Even if employees are not dealing with customers routinely, their adaptability and ability to cope with stress are crucial to any position in any company. People with high EQs not only have the ability to deal with stress and to adapt to change; they also have the interpersonal skills to help others who are not as adept at coping.

Canaday notes that a person’s emotional quotient is not a fixed number that stays with a person forever. She offers tips for people who want to learn about EQ and suspect they could increase their own emotional intelligence:

Take advantage of research. For Web readers, the Internet offers a wealth of information. An excellent follow-up to Goleman’s Emotional Intelligence is his “Working With Emotional Intelligence.” His sequel includes analyses by dozens of experts in Fortune 500 corporations, government agencies and nonprofit organizations worldwide who conclude that emotional intelligence is the gauge of excellence on virtually any job. Real-life examples demonstrate lessons learned from business-world successes and failures.

Be aware of your how others perceive you. So much of what you communicate is through nonverbal cues such as tone of voice, gesture and facial expressions. Your demeanor is likely the initial impression that customers, clients and co-workers have of you when you’re meeting for the first time. Any interaction you have with anyone, regardless of whether it’s the first or 1,000th time, will include others’ assessment of your nonverbal communication.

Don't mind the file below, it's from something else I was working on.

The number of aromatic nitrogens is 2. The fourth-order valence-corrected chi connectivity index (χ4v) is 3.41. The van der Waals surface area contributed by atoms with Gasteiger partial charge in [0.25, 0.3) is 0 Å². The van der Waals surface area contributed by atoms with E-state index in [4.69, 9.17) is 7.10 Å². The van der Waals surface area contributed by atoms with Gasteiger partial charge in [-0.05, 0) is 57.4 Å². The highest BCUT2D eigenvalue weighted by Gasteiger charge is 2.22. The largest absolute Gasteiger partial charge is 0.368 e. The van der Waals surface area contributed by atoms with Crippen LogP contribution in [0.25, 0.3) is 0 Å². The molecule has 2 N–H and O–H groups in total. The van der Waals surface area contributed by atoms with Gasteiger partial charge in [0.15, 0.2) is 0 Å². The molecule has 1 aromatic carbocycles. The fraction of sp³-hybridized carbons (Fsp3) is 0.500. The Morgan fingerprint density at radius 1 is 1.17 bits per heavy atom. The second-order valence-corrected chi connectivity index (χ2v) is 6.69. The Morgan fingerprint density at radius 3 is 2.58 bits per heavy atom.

Commit to improvement. You can improve your emotional intelligence only if you choose to do so and then make the commitment to tackle areas for growth. A consultant can be particularly useful in this process by giving feedback. It takes work, but the improvement to your personal outlook is well worth the effort.

The EQ might not be as well-known as the IQ yet, but the EQ measurement is an undeniably important facet of what makes an employee valuable, what makes a business relationship work and what keeps customers coming back.

Smiling more often might not raise your IQ. But mastering your emotions at work and improving your rapport with colleagues are smart ways to increase your chance for business success. ________________________________________

[email protected]; Dave Beck is president, chief business banking officer at Frost Bank.

Sara Canaday

About the author

Sara began her journey working full-time while she earned an MBA. As she climbed the ladder of corporate America, she repeatedly observed a surprising phenomenon: the most successful people weren’t necessarily the ones with the highest IQ or best job skills. She recognized instead that career advancement was much more closely linked with how people applied their knowledge and talents — their capacity to collaborate, communicate, and influence others.

Today, Sara is happily fulfilling that commitment as a keynote speaker, author, and executive coach. These venues have given her the opportunity to mentor and support thousands of people in diverse situations, inspiring many of them to move from insight to action with dramatic career results.